- 6 chic wedding decoration ideas to steal - 11 June, 2021
- Full programme for Alternative Manchester Pride Festival published today - 26 August, 2020
- Britain’s top 10 musicals for the last 20 years revealed - 7 July, 2020
I’ve been waiting four years for American R&B star Jazmine Sullivan to release another album. In 2011, the Philly singer-songwriter announced she was stepping away from music – much to the disappointment of her fans. She said on Twitter,
‘I promised myself when it wasn’t fun anymore I wouldn’t do it. And, here I am. I’m not saying I won’t ever sing again in my life because I don’t believe that. But in this moment… right now… [I] got some things to figure out.’
The 26-year old’s last solo effort, the sophomore album Love Me Back, received lots of critical acclaim, but simply didn’t hit the highs of her debut Fearless. Having worked with Mary J Blige, Kendrick Lamar, Jennifer Hudson and Monica, to name a few, Sullivan has already had a varied and impressive career. But after her 2011 comments, it seemed Sullivan had called it a day.
Earlier this year (Sunday 28 March), I was lucky enough to catch Sullivan for her first live show in years – at Camden’s KOKO. She came on after three support acts, but she was definitely worth the wait. It was at this comeback show that Sullivan thanked the crowd and explained why her career had been quiet for three years. She discussed the professional challenges of conforming to an easily packaged image (just like Azealia Banks) and spoke of an abusive relationship that had created personal challenges too. She confirmed she was working on her third album and debuted a new song ‘Masterpiece (Mona Lisa)’ – a song about overcoming insecurities.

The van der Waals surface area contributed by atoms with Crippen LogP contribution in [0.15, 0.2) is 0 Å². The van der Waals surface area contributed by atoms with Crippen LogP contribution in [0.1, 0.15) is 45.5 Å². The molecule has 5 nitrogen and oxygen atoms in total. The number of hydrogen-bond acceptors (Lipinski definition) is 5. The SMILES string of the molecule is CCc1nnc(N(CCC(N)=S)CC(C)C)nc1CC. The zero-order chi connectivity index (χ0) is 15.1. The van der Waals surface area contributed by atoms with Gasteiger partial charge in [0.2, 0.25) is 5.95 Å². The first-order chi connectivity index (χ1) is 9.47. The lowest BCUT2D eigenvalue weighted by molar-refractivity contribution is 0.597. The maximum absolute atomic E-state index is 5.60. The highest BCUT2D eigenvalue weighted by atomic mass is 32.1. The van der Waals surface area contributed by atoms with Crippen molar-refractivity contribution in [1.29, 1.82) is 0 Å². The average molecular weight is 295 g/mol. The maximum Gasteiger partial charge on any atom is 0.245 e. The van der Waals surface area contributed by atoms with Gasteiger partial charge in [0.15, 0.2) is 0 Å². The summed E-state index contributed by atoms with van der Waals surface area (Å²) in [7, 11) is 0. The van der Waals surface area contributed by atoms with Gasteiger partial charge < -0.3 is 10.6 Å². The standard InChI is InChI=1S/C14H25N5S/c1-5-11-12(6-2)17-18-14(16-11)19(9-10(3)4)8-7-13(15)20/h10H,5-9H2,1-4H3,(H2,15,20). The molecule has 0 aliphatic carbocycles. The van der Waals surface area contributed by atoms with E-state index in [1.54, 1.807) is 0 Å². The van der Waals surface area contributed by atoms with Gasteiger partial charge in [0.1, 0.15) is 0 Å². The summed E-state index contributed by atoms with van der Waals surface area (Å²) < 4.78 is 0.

Then, in May this year, she released ‘Dumb’ (featuring Meek Mill), which again received favourable reviews – announcing it as the first single from her forthcoming 2015 album, Reality Show. She followed this with ‘Forever Don’t Last’ in September. Reality Show is due to hit stores 13 January, and features production from Anthony Bell, Salaam Remi, and Key Wane.
I’ve been waiting for this album, and I’m glad Sullivan is back. After the mammoth wait we all faced when Azealia Banks first came onto the scene and promised her first album, I’m hoping we get an album that shows an artist in control of her own image and her own sound. Sullivan has worked with some great talent on this album, so it promises to be a corker.